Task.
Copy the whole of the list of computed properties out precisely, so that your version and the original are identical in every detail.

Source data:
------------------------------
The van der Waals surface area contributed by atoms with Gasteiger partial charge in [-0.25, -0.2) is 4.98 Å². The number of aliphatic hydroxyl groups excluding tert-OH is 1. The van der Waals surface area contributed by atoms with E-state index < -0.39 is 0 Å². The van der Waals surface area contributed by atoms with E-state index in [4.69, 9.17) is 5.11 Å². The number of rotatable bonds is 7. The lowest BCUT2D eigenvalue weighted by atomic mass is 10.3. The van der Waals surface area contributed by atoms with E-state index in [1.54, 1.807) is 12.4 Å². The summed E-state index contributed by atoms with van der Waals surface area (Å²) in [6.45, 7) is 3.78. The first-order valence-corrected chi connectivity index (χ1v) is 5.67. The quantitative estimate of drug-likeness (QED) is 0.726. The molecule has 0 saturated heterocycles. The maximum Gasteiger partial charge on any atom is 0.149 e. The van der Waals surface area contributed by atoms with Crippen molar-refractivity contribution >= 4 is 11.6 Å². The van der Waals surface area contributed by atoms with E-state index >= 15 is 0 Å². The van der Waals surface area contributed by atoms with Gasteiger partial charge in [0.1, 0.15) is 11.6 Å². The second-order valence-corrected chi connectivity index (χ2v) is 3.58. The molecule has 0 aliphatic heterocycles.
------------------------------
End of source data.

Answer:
The van der Waals surface area contributed by atoms with Gasteiger partial charge in [-0.25, -0.2) is 4.98 Å². The number of aliphatic hydroxyl groups excluding tert-OH is 1. The van der Waals surface area contributed by atoms with E-state index < -0.39 is 0 Å². The van der Waals surface area contributed by atoms with E-state index in [4.69, 9.17) is 5.11 Å². The number of rotatable bonds is 7. The lowest BCUT2D eigenvalue weighted by atomic mass is 10.3. The van der Waals surface area contributed by atoms with E-state index in [1.54, 1.807) is 12.4 Å². The summed E-state index contributed by atoms with van der Waals surface area (Å²) in [6.45, 7) is 3.78. The first-order valence-corrected chi connectivity index (χ1v) is 5.67. The quantitative estimate of drug-likeness (QED) is 0.726. The molecule has 0 saturated heterocycles. The maximum Gasteiger partial charge on any atom is 0.149 e. The van der Waals surface area contributed by atoms with Crippen molar-refractivity contribution >= 4 is 11.6 Å². The van der Waals surface area contributed by atoms with E-state index >= 15 is 0 Å². The van der Waals surface area contributed by atoms with Gasteiger partial charge in [0.1, 0.15) is 11.6 Å². The second-order valence-corrected chi connectivity index (χ2v) is 3.58. The molecule has 0 aliphatic heterocycles.